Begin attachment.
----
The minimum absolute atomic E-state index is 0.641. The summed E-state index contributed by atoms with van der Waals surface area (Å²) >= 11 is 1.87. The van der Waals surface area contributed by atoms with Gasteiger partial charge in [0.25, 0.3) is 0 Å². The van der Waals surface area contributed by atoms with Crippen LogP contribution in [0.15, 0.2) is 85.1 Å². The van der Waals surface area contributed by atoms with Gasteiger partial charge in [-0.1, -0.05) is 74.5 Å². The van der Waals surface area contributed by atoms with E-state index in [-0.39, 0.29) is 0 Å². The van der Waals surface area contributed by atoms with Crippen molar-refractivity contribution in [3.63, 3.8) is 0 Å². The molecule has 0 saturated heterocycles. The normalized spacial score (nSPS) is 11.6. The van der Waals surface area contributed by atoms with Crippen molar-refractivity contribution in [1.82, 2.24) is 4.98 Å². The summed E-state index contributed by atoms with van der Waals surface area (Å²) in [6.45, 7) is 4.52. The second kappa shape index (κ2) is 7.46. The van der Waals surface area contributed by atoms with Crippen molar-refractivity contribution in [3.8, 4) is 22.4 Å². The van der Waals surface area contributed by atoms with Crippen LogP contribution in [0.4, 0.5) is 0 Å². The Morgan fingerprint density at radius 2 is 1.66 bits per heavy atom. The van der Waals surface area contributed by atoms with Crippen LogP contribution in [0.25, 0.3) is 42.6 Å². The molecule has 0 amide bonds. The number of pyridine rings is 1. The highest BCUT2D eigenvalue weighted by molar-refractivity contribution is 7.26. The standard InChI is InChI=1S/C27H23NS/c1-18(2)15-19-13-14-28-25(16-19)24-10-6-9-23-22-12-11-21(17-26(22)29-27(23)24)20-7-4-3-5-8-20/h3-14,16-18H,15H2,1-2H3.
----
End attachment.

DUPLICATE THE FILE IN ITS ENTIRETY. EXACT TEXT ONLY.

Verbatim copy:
The minimum absolute atomic E-state index is 0.641. The summed E-state index contributed by atoms with van der Waals surface area (Å²) >= 11 is 1.87. The van der Waals surface area contributed by atoms with Gasteiger partial charge in [0.25, 0.3) is 0 Å². The van der Waals surface area contributed by atoms with Crippen LogP contribution in [0.15, 0.2) is 85.1 Å². The van der Waals surface area contributed by atoms with Gasteiger partial charge in [-0.1, -0.05) is 74.5 Å². The van der Waals surface area contributed by atoms with E-state index in [-0.39, 0.29) is 0 Å². The van der Waals surface area contributed by atoms with Crippen molar-refractivity contribution in [3.63, 3.8) is 0 Å². The molecule has 0 saturated heterocycles. The normalized spacial score (nSPS) is 11.6. The van der Waals surface area contributed by atoms with Crippen molar-refractivity contribution in [1.82, 2.24) is 4.98 Å². The summed E-state index contributed by atoms with van der Waals surface area (Å²) in [6.45, 7) is 4.52. The second kappa shape index (κ2) is 7.46. The van der Waals surface area contributed by atoms with Crippen molar-refractivity contribution in [3.8, 4) is 22.4 Å². The van der Waals surface area contributed by atoms with Crippen LogP contribution in [0.4, 0.5) is 0 Å². The Morgan fingerprint density at radius 2 is 1.66 bits per heavy atom. The van der Waals surface area contributed by atoms with Crippen LogP contribution in [0.25, 0.3) is 42.6 Å². The molecule has 0 amide bonds. The number of pyridine rings is 1. The highest BCUT2D eigenvalue weighted by molar-refractivity contribution is 7.26. The standard InChI is InChI=1S/C27H23NS/c1-18(2)15-19-13-14-28-25(16-19)24-10-6-9-23-22-12-11-21(17-26(22)29-27(23)24)20-7-4-3-5-8-20/h3-14,16-18H,15H2,1-2H3.